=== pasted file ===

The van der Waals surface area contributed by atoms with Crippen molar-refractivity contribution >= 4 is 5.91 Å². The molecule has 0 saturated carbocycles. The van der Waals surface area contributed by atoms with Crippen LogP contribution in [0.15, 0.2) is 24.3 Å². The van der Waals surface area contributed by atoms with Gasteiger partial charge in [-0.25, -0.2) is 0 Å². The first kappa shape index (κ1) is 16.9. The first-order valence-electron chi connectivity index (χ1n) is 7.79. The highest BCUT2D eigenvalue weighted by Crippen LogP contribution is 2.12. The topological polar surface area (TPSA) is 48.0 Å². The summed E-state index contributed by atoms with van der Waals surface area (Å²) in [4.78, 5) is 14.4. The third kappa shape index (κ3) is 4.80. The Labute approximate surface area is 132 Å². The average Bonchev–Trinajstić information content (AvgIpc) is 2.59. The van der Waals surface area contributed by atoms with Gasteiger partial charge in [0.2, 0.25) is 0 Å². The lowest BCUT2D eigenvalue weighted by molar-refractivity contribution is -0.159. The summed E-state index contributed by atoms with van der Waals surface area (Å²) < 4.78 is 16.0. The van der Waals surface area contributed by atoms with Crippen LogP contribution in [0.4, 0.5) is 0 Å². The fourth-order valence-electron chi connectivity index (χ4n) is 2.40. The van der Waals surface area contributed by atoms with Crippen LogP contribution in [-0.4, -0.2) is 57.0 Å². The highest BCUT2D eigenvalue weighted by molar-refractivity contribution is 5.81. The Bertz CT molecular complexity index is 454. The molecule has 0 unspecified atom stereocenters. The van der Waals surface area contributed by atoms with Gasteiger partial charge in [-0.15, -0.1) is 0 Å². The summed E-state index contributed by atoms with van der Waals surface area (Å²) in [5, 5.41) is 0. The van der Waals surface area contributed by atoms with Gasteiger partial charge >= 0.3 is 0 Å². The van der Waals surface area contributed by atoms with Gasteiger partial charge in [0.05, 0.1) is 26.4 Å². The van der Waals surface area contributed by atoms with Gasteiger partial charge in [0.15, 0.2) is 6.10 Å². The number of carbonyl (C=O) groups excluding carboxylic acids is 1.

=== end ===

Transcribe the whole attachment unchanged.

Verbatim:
The van der Waals surface area contributed by atoms with Crippen molar-refractivity contribution >= 4 is 5.91 Å². The molecule has 0 saturated carbocycles. The van der Waals surface area contributed by atoms with Crippen LogP contribution in [0.15, 0.2) is 24.3 Å². The van der Waals surface area contributed by atoms with Gasteiger partial charge in [-0.25, -0.2) is 0 Å². The first kappa shape index (κ1) is 16.9. The first-order valence-electron chi connectivity index (χ1n) is 7.79. The highest BCUT2D eigenvalue weighted by Crippen LogP contribution is 2.12. The topological polar surface area (TPSA) is 48.0 Å². The summed E-state index contributed by atoms with van der Waals surface area (Å²) in [4.78, 5) is 14.4. The third kappa shape index (κ3) is 4.80. The Labute approximate surface area is 132 Å². The average Bonchev–Trinajstić information content (AvgIpc) is 2.59. The van der Waals surface area contributed by atoms with Gasteiger partial charge in [0.2, 0.25) is 0 Å². The lowest BCUT2D eigenvalue weighted by molar-refractivity contribution is -0.159. The summed E-state index contributed by atoms with van der Waals surface area (Å²) < 4.78 is 16.0. The van der Waals surface area contributed by atoms with Crippen LogP contribution in [0.4, 0.5) is 0 Å². The fourth-order valence-electron chi connectivity index (χ4n) is 2.40. The van der Waals surface area contributed by atoms with Crippen LogP contribution in [-0.4, -0.2) is 57.0 Å². The highest BCUT2D eigenvalue weighted by molar-refractivity contribution is 5.81. The Bertz CT molecular complexity index is 454. The molecule has 0 unspecified atom stereocenters. The van der Waals surface area contributed by atoms with Gasteiger partial charge in [-0.15, -0.1) is 0 Å². The summed E-state index contributed by atoms with van der Waals surface area (Å²) in [5, 5.41) is 0. The van der Waals surface area contributed by atoms with Gasteiger partial charge >= 0.3 is 0 Å². The van der Waals surface area contributed by atoms with Gasteiger partial charge in [0.05, 0.1) is 26.4 Å². The van der Waals surface area contributed by atoms with Gasteiger partial charge in [0.15, 0.2) is 6.10 Å². The number of carbonyl (C=O) groups excluding carboxylic acids is 1.